A £100,000 appeal has been launched today to save the cottage where Robert Burns was born. As the world prepares to mark Burns Night tonight, the National Trust for Scotland (NTS) has said it urgently needs the cash to protect the property, in Alloway, Ayrshire, before it is damaged beyond repair.

It says centuries of Scottish winters have taken their toll, with the roof, walls and chimney in desperate need of specialist attention.

Burns’s father, William Burness, built the cottage in 1757 and the Bard was born there 260 years ago today. His friends hosted the first Burns Supper in the cottage five years after his death.

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The building has been in the care of the NTS since 2008. It says it is seeking the help of Burns lovers to ensure the cottage remains an inspiring place to visit.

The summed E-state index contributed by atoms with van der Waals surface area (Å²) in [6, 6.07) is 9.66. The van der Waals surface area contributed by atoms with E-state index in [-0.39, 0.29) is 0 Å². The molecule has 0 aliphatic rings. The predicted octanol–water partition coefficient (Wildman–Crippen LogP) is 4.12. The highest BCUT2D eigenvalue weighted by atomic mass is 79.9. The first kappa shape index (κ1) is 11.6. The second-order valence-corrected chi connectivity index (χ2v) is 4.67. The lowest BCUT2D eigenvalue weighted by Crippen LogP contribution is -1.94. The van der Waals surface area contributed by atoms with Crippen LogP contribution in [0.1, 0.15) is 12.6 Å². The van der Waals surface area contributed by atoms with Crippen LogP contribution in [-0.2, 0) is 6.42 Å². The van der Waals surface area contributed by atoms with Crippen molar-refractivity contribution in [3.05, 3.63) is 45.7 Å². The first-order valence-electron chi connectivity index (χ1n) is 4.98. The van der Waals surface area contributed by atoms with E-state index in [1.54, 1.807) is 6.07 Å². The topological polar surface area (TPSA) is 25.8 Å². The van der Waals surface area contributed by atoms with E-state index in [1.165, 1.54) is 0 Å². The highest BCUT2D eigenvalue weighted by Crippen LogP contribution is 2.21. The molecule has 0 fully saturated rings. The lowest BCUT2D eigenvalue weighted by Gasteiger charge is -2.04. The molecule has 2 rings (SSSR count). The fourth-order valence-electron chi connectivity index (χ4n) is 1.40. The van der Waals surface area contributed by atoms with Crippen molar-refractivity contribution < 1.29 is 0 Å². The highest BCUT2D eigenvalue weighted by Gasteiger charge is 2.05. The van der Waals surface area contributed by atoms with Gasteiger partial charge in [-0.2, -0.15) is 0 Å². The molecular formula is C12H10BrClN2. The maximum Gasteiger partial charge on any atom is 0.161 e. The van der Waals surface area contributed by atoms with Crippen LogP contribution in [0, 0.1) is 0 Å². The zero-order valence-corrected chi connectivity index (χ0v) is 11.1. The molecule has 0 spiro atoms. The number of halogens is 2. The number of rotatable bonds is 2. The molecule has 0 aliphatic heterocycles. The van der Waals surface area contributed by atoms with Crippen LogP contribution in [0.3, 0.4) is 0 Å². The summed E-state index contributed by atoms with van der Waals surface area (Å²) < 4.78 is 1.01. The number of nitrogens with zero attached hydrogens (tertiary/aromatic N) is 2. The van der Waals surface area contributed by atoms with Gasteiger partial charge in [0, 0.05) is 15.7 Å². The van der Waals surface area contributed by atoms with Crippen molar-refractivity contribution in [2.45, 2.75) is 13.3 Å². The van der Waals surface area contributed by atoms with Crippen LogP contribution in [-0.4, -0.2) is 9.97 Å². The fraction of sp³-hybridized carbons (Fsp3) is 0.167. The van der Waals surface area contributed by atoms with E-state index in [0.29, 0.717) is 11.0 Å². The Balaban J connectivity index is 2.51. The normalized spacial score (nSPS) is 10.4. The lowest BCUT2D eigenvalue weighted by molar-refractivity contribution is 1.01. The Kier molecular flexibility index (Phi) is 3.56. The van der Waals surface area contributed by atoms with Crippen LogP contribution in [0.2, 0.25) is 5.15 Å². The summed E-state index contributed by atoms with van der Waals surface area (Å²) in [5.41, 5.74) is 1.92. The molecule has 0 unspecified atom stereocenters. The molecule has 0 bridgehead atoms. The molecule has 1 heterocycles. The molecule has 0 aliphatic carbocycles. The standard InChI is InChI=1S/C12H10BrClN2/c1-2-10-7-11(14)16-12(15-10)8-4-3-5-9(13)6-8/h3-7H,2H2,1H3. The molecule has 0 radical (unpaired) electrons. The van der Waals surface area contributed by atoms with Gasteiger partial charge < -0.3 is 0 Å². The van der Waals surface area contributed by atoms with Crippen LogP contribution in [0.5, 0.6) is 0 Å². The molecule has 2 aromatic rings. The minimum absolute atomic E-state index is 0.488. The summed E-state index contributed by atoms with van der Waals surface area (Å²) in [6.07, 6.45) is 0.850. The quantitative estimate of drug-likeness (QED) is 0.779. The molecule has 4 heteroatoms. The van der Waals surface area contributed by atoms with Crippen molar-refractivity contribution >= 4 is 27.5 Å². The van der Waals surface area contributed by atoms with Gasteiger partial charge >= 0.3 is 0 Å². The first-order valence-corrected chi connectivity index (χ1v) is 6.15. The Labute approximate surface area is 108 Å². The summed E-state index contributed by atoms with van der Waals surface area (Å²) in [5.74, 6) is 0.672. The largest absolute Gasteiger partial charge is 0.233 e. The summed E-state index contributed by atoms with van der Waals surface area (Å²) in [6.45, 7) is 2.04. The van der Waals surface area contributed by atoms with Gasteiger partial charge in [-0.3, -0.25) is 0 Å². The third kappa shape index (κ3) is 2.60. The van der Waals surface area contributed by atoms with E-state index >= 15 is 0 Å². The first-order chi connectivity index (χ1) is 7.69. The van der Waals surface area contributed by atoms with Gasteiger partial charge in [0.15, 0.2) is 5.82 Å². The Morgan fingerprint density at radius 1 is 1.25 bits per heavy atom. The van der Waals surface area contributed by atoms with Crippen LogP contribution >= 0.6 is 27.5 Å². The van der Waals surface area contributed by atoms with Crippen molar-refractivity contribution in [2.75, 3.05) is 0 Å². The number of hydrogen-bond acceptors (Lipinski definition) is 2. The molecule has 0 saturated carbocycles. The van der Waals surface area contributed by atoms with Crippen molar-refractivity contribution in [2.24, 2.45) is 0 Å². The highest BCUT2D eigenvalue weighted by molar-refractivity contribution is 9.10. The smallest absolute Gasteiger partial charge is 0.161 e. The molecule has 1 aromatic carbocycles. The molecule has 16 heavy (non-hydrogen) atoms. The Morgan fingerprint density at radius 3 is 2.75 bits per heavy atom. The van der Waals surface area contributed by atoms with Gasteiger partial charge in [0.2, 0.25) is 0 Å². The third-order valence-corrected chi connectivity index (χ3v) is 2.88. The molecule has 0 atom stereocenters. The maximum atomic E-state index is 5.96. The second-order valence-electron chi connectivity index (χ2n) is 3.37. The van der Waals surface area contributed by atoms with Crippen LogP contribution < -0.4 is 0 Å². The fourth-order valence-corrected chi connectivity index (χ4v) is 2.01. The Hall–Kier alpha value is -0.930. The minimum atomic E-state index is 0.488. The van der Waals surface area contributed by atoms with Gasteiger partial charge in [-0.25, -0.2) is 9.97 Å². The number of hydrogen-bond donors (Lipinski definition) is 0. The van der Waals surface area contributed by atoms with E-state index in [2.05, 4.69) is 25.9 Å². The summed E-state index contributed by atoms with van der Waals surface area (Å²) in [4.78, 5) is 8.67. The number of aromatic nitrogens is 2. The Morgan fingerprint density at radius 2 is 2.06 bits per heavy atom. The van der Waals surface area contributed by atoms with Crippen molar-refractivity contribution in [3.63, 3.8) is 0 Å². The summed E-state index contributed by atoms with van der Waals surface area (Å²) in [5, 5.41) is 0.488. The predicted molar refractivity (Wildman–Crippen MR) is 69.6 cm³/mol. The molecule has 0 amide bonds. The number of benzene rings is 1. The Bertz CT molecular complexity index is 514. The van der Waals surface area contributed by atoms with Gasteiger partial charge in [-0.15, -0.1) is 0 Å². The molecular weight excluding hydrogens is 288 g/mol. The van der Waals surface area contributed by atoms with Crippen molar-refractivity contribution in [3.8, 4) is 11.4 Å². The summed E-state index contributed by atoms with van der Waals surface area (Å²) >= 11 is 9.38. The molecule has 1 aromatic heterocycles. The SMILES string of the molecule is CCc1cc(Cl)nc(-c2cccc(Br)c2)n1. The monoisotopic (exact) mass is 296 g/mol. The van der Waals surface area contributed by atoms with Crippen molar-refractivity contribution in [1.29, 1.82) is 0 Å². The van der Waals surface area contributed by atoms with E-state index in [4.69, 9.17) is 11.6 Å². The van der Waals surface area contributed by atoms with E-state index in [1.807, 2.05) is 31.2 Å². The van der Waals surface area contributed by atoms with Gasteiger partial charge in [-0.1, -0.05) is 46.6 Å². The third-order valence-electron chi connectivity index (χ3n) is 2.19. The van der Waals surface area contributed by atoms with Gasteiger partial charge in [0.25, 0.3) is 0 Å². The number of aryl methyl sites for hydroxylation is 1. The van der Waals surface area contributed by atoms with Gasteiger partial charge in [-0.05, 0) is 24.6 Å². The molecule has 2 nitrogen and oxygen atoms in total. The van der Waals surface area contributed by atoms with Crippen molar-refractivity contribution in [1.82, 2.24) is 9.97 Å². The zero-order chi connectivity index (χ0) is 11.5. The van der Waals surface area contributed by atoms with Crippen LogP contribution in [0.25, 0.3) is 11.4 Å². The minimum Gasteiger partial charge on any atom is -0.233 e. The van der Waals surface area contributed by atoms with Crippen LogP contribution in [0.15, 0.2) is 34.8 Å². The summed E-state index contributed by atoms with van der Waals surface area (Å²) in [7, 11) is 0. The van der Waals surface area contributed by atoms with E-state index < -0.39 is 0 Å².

Robert Burns Birthplace Museum operations manager Caroline Smith said: “At the back of the house, the traditional thatched roof has developed significant tears and has worn away. Towards the front, moss is also beginning to grow, collecting rainwater and rotting the thatch underneath.

“The north-west gable is starting to crack, letting the wind and rain in and damaging the interior plasterwork.”

The trust says that by giving £15, donors can help fix the north-west wall; £35 will help restore a patch of thatch; and £60 will limewash a section of the walls.

Smith continued: “Plans are in place to repair the wall at the end of the cottage, cracks along the walls and windows will be filled, the roof re-thatched, and the outer walls re-limewashed, weatherproofing the cottage and protecting it for the future.

“Everything we do at the museum is for the love of Scotland. We are all hugely passionate about the life of Burns and sharing the stories of his life and work but we are asking for help to protect the legacy of Ayrshire’s most famous son.”

People can donate by visiting the website nts.org.uk/donate.